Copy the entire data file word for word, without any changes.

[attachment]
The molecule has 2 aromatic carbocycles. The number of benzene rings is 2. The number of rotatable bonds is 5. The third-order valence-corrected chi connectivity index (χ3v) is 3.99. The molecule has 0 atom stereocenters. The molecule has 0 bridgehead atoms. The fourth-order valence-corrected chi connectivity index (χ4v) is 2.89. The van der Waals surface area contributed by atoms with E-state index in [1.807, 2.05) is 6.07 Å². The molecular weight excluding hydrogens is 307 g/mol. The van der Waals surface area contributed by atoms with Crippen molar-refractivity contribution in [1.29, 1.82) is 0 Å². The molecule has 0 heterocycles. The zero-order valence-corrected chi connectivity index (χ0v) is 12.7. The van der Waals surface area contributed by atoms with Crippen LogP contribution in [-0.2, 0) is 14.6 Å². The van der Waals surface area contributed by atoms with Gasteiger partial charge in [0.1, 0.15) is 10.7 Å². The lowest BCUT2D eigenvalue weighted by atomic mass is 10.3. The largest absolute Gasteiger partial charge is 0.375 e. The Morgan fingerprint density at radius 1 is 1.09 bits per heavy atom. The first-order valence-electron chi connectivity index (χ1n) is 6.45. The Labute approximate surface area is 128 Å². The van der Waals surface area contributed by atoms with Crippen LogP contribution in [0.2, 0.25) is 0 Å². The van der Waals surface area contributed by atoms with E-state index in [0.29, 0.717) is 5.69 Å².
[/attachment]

The molecule has 2 aromatic carbocycles. The number of benzene rings is 2. The number of rotatable bonds is 5. The third-order valence-corrected chi connectivity index (χ3v) is 3.99. The molecule has 0 atom stereocenters. The molecule has 0 bridgehead atoms. The fourth-order valence-corrected chi connectivity index (χ4v) is 2.89. The van der Waals surface area contributed by atoms with E-state index in [1.807, 2.05) is 6.07 Å². The molecular weight excluding hydrogens is 307 g/mol. The van der Waals surface area contributed by atoms with Crippen molar-refractivity contribution in [1.29, 1.82) is 0 Å². The molecule has 0 heterocycles. The zero-order valence-corrected chi connectivity index (χ0v) is 12.7. The van der Waals surface area contributed by atoms with Crippen LogP contribution in [-0.2, 0) is 14.6 Å². The van der Waals surface area contributed by atoms with Gasteiger partial charge in [0.1, 0.15) is 10.7 Å². The lowest BCUT2D eigenvalue weighted by atomic mass is 10.3. The largest absolute Gasteiger partial charge is 0.375 e. The Morgan fingerprint density at radius 1 is 1.09 bits per heavy atom. The first-order valence-electron chi connectivity index (χ1n) is 6.45. The Labute approximate surface area is 128 Å². The van der Waals surface area contributed by atoms with Crippen LogP contribution in [0.2, 0.25) is 0 Å². The van der Waals surface area contributed by atoms with E-state index in [0.29, 0.717) is 5.69 Å².